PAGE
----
January 4, 2011
Some time ago, I wrote a post about implementing simple planning to achieve better results in web projects. Now I want to expand on that idea and provide more specific, actionable steps you can take to actually put simple planning into motion, and the best way to do that is by splitting the simple plan into three distinct actions.
Starting something always seems to be the most difficult challenge, whether it be starting a new exercise routine or starting your taxes. We look at the end goal to be attained and see an enormous mountain of work. That mountain can seem daunting, perhaps even impossible, which is why you need to focus on the basics.
In nearly every web project I begin, I have to establish that initial interaction with the client where I flesh out their needs. Even if it’s a rehash of previous discussions, organizing the client’s desires and goals into one cohesive conversation can help make that mountain appear to be nothing more than a small hill to conquer. But in order to have this conversation, you need the right tools to steer it in a way that allows you to touch on everything important to the project.
You’ve probably seen them all over the web, but checklists and surveys can play a very valuable role, basic as they may be. A starting survey that asks questions pertaining to the client’s vision for their website can not only help you write down and organize your thoughts, it can also serve as a beacon, guiding that initial conversation in the direction you need it to go in.
What are some questions you should ask? Here are a few examples:
Once you’ve started the project and have it on a good pair of tracks, how do you make sure it doesn’t derail? Oftentimes, project managers, designers, and freelancers are bombarded with varying obligations and requests. Unfortunately, these requests can act as small missiles, targeting our projects and impacting the time we have available to commit to them.
Milestones are a great idea in telling you what needs to happen with a project, but they are no guarantee that those tasks will happen. Time is finite. We have 24 hours in a day, and regardless of what a looming milestone may say, we cannot create more time.
This is where daily time management becomes critical in the planning process. The best part is that it’s simple. Using a calendaring tool such as Google Calendar, which I highly recommend, you should plot out your time commitments for the day. Set aside an hour or two to complete the tasks needed to meet a milestone. If you do this every day or every other day, these small amounts of time add to significant progress.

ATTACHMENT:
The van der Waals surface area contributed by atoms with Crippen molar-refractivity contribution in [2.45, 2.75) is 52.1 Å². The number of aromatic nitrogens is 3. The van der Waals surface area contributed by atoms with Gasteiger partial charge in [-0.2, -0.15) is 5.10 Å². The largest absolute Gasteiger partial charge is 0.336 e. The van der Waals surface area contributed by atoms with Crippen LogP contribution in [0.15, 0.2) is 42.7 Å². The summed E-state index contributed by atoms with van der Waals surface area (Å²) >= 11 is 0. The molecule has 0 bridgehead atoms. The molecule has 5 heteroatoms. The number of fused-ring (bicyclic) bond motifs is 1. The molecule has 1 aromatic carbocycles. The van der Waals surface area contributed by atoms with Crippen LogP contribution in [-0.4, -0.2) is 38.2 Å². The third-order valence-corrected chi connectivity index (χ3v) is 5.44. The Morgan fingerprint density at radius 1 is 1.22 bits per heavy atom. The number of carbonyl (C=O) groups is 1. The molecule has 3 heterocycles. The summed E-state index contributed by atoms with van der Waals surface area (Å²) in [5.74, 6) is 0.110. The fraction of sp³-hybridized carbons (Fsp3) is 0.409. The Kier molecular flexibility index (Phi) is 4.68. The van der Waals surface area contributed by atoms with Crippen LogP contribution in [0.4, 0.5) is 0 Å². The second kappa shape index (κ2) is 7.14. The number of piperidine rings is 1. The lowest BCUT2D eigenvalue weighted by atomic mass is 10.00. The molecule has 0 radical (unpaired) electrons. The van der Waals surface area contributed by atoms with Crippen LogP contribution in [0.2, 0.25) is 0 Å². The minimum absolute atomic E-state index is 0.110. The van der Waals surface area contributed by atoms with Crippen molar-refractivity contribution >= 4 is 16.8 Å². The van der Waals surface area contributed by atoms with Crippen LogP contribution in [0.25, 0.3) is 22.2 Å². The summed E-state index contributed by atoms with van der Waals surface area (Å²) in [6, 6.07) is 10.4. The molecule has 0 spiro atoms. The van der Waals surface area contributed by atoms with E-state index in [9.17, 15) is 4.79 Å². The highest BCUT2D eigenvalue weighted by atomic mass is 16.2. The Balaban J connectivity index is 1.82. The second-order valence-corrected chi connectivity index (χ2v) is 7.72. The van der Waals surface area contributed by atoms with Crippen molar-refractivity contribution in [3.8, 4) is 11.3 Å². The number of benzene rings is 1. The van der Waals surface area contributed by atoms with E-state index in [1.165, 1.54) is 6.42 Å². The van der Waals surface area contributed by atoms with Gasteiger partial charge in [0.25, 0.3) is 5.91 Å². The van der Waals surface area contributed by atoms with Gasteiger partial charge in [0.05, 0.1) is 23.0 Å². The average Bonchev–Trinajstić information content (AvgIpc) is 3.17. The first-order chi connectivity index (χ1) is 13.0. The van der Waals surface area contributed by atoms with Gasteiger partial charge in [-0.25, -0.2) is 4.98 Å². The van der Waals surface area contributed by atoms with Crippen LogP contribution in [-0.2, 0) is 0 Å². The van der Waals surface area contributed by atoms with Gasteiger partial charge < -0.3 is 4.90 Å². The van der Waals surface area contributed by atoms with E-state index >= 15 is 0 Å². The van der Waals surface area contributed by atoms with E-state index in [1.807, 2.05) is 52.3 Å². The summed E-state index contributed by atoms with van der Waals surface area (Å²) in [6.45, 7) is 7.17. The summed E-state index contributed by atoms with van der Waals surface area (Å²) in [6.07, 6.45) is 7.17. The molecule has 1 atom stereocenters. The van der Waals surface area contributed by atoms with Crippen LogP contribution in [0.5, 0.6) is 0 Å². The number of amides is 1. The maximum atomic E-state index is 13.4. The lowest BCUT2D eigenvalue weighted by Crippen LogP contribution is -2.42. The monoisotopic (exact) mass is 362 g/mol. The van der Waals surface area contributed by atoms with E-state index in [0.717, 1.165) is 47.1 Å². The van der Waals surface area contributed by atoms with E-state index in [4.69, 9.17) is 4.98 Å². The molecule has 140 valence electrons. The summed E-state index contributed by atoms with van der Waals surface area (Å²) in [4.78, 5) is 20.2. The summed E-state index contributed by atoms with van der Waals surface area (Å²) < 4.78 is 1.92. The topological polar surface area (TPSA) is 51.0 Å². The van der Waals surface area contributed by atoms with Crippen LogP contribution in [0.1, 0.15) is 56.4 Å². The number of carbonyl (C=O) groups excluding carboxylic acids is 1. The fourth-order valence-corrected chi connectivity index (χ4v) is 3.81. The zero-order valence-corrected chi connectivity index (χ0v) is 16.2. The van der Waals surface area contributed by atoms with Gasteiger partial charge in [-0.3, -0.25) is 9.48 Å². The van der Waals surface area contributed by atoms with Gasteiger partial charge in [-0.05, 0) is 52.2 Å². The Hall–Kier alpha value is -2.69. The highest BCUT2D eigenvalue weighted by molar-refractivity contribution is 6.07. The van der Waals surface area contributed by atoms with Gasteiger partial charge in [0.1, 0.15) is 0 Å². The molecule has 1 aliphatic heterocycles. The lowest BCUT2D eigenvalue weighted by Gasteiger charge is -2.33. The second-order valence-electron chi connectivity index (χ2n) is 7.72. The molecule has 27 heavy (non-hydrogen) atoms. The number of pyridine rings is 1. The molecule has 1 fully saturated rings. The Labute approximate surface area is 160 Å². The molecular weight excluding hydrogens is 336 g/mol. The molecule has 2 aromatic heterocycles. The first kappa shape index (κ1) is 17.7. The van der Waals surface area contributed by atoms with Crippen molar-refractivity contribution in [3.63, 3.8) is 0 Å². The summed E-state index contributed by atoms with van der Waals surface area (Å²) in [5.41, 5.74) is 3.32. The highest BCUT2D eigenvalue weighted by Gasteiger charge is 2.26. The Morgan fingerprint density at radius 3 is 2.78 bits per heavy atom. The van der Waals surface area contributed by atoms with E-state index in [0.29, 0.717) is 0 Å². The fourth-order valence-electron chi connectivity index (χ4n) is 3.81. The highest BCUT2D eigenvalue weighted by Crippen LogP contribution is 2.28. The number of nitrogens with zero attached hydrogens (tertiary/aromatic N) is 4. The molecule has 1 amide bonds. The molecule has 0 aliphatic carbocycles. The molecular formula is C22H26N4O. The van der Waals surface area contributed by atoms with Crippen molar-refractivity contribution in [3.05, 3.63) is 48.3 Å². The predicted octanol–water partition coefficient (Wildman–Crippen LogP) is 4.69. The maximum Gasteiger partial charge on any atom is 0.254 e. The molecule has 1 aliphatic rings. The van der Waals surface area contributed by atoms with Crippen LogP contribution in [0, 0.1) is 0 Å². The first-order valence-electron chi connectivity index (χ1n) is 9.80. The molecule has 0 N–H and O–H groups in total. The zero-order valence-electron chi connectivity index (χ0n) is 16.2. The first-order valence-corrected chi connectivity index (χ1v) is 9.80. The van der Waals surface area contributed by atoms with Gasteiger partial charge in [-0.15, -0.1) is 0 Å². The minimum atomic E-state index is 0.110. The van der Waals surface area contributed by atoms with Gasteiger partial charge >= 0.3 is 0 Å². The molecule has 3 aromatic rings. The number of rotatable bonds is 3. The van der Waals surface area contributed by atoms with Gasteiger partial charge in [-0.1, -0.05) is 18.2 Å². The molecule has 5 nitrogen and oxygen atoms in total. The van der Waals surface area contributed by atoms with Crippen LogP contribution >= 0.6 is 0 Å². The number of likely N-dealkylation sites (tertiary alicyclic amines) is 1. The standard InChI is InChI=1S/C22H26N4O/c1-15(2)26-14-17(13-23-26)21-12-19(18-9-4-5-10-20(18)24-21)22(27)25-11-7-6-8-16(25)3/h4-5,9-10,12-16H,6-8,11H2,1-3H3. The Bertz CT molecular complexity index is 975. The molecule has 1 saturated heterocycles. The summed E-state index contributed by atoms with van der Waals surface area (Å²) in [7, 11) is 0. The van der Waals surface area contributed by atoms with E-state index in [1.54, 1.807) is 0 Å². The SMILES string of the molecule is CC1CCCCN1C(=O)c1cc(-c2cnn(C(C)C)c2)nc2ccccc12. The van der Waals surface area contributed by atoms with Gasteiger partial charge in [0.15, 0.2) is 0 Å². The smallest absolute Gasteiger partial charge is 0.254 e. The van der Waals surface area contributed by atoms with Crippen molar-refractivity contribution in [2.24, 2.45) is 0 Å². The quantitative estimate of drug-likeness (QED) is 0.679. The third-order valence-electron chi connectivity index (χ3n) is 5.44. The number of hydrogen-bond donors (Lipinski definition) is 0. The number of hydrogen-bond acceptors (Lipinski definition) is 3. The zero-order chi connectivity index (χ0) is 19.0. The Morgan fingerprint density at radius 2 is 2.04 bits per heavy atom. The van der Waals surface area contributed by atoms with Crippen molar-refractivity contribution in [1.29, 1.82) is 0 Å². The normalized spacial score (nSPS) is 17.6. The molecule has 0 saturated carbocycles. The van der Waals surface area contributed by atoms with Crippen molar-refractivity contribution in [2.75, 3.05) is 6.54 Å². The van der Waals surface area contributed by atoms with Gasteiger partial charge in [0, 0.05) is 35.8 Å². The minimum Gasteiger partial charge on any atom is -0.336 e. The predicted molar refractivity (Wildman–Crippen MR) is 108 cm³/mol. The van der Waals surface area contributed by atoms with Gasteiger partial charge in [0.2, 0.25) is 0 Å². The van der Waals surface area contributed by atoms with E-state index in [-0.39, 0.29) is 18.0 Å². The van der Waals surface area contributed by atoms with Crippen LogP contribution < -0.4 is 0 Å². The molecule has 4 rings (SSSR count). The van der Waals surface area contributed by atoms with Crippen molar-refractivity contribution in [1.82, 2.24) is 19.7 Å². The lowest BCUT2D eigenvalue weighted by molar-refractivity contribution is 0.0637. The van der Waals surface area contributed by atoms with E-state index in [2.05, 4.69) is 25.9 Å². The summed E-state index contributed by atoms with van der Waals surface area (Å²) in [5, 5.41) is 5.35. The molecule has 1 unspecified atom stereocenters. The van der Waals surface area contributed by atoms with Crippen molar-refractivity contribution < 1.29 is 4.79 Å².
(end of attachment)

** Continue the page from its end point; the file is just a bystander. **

Of course, the unpredictable requests that rise to bring down our projects won’t go away, which is why it’s important to build enough padding in your daily schedule to account for them. In my daily planning, I have a single one-hour block of open time in the morning where I tackle the little things on my plate. These could be emails, support tickets, phone calls, and anything else that takes less than fifteen minutes each to complete. I repeat this open time in the evening before leaving the office.
Web projects that succeed didn’t do so because they delivered the best possible solution, they did so because they had a project manager or designer who understood communication. This may sound odd at first, but in looking back at successful projects, it makes perfect sense. I’ve always preached that communication is the most critical part of any project, and I mean it.
So what exactly is a communications plan? For me, it’s a mental map of how and when I need to communicate with a client. This tends to vary from client to client, but for the most part, I try to maintain a consistent mode of communications. If you think your current communications lacking — and you can quickly identify this by counting the number of failed projects you have — you may find it more useful to actually write out your communications strategy.
A strong communications strategy will incorporate multiple means of contact, and it will identify the critical points of contact. For example, communication is obviously paramount during the very first phase of a project. Your mode of contact may be a face-to-face meeting to get all the facts about the project and to provide your input. There should also be goals to this meeting. What do you want to walk away with? By identifying these goals, you can create support materials to assist you in delivering the best possible communications, and these materials may include surveys, questionnaires, checklists, or just a simple set of mentally prepared questions.
Other points of communication essential to a good strategy will revolve around getting feedback and keeping the client appraised of the project status. List out the tools you have available to you, which could be the telephone, a project management system, or email; and set a baseline for your communications by beginning those support materials that will ease the burden for you. Communication can be difficult at first, but once you’re able to approach it with a standardized methodology, it becomes a relatively painless set of steps.
Have a question or comment about this post? Drop me a line!